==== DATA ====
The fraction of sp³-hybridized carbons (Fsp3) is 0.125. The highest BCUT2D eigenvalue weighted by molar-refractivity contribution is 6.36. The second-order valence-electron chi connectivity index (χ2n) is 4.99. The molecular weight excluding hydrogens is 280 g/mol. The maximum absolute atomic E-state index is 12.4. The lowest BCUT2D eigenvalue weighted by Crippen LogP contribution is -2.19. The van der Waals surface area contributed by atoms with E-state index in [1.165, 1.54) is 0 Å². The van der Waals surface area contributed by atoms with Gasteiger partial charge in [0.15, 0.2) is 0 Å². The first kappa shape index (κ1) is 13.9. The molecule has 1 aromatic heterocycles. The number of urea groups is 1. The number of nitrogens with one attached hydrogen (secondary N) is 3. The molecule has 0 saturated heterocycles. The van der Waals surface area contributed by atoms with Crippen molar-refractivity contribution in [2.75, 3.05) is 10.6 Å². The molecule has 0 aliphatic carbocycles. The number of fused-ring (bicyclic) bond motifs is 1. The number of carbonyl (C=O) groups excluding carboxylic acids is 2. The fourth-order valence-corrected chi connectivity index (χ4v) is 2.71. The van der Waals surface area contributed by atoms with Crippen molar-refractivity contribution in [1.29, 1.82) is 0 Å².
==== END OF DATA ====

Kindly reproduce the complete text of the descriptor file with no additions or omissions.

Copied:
The fraction of sp³-hybridized carbons (Fsp3) is 0.125. The highest BCUT2D eigenvalue weighted by molar-refractivity contribution is 6.36. The second-order valence-electron chi connectivity index (χ2n) is 4.99. The molecular weight excluding hydrogens is 280 g/mol. The maximum absolute atomic E-state index is 12.4. The lowest BCUT2D eigenvalue weighted by Crippen LogP contribution is -2.19. The van der Waals surface area contributed by atoms with E-state index in [1.165, 1.54) is 0 Å². The van der Waals surface area contributed by atoms with Gasteiger partial charge in [0.15, 0.2) is 0 Å². The first kappa shape index (κ1) is 13.9. The molecule has 1 aromatic heterocycles. The number of urea groups is 1. The number of nitrogens with one attached hydrogen (secondary N) is 3. The molecule has 0 saturated heterocycles. The van der Waals surface area contributed by atoms with Crippen molar-refractivity contribution in [2.75, 3.05) is 10.6 Å². The molecule has 0 aliphatic carbocycles. The number of fused-ring (bicyclic) bond motifs is 1. The number of carbonyl (C=O) groups excluding carboxylic acids is 2. The fourth-order valence-corrected chi connectivity index (χ4v) is 2.71. The van der Waals surface area contributed by atoms with Crippen molar-refractivity contribution in [1.29, 1.82) is 0 Å².